The fastest spacecraft ever built has nearly touched the sun. NASA’s Parker Solar Probe, which launched in 2018, has set two records at once: the closest spacecraft to the sun and the highest speed reached.
On 29 April, the probe made its closest pass yet to the sun, a little more than 10 million kilometres from its surface. During the time of closest approach, it was travelling at about 150 kilometres per second relative to the sun, the fastest any spacecraft has ever moved.
At this rate, it would take about 4.5 minutes to cover the entire circumference of Earth, or around 40 minutes to fly from Earth to the moon. It is about 0.05 per cent of the speed of light.
But the Parker Solar Probe isn’t done yet: the fly-by of the sun on 29 April was only the spacecraft’s eighth pass out of a planned 24 before the end of the mission in late 2025. On each pass, the probe first sails out past Venus to use the planet’s gravity to shape its orbit, pushing the spacecraft closer and closer to the sun.
That proximity will help it swing by at increasing speeds, with a planned top speed of around 200 kilometres per second. At that pace, it will be almost three times faster than the previous record-holders, a pair of spacecraft called the Helios probes that studied the sun in the 1970s.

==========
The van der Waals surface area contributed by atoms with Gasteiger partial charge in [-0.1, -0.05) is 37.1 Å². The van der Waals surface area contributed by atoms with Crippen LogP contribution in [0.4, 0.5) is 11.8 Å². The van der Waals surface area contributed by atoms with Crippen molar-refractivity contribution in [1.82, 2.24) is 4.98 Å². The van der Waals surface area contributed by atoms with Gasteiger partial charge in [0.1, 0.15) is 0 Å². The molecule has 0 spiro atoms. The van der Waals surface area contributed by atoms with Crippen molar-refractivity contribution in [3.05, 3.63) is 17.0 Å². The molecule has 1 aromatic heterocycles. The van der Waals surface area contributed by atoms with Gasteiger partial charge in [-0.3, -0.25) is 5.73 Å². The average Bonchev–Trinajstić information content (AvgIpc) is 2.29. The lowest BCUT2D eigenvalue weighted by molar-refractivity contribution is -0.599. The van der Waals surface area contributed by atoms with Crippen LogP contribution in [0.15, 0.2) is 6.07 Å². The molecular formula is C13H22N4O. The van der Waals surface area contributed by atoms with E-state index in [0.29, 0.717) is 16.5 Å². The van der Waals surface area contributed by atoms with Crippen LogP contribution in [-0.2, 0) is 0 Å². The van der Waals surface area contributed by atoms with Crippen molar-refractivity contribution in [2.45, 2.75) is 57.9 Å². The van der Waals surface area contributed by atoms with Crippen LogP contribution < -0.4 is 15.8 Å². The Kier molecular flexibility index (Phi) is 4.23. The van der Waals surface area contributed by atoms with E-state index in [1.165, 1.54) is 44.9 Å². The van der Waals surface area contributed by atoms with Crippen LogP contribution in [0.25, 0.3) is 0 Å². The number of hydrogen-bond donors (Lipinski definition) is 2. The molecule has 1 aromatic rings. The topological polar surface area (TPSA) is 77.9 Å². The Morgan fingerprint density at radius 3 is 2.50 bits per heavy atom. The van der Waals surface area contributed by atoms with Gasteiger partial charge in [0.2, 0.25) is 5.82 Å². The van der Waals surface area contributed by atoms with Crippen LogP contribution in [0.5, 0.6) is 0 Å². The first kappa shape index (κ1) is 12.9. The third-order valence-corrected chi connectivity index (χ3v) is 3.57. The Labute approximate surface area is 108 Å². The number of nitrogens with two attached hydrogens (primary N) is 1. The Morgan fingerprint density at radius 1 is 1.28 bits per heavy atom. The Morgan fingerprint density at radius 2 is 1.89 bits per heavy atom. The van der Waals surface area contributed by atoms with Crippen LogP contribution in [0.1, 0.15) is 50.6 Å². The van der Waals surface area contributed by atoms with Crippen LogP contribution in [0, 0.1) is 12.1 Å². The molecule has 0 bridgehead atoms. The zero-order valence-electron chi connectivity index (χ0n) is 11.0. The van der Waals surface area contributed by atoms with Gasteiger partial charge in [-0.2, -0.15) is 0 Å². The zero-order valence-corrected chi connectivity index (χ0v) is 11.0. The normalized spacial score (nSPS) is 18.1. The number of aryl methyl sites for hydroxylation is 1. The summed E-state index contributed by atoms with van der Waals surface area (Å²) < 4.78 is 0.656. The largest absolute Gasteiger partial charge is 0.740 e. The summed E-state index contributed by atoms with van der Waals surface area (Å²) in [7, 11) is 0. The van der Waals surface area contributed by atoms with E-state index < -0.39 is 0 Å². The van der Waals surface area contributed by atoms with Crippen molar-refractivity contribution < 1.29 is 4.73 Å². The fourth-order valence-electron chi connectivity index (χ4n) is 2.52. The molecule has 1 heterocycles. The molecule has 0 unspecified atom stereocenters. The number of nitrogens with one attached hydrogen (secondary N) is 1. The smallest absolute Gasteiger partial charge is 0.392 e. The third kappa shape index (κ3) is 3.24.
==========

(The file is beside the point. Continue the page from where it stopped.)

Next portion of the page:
At its closest, the Parker Solar Probe will be just less than 7 million kilometres from the sun, more than 6 times closer to it than the Helios probes were, which held the record until Parker broke it in 2018.
While the spacecraft is close to the sun, its goals lie beneath the surface – the probe is designed to measure the magnetic fields in the region and trace the flow of energy within the sun. These measurements should help researchers understand how the sun blasts out the energetic particles that make up the solar wind, as well as the mystery of why the outermost layer of the sun is hotter than the inner layers.
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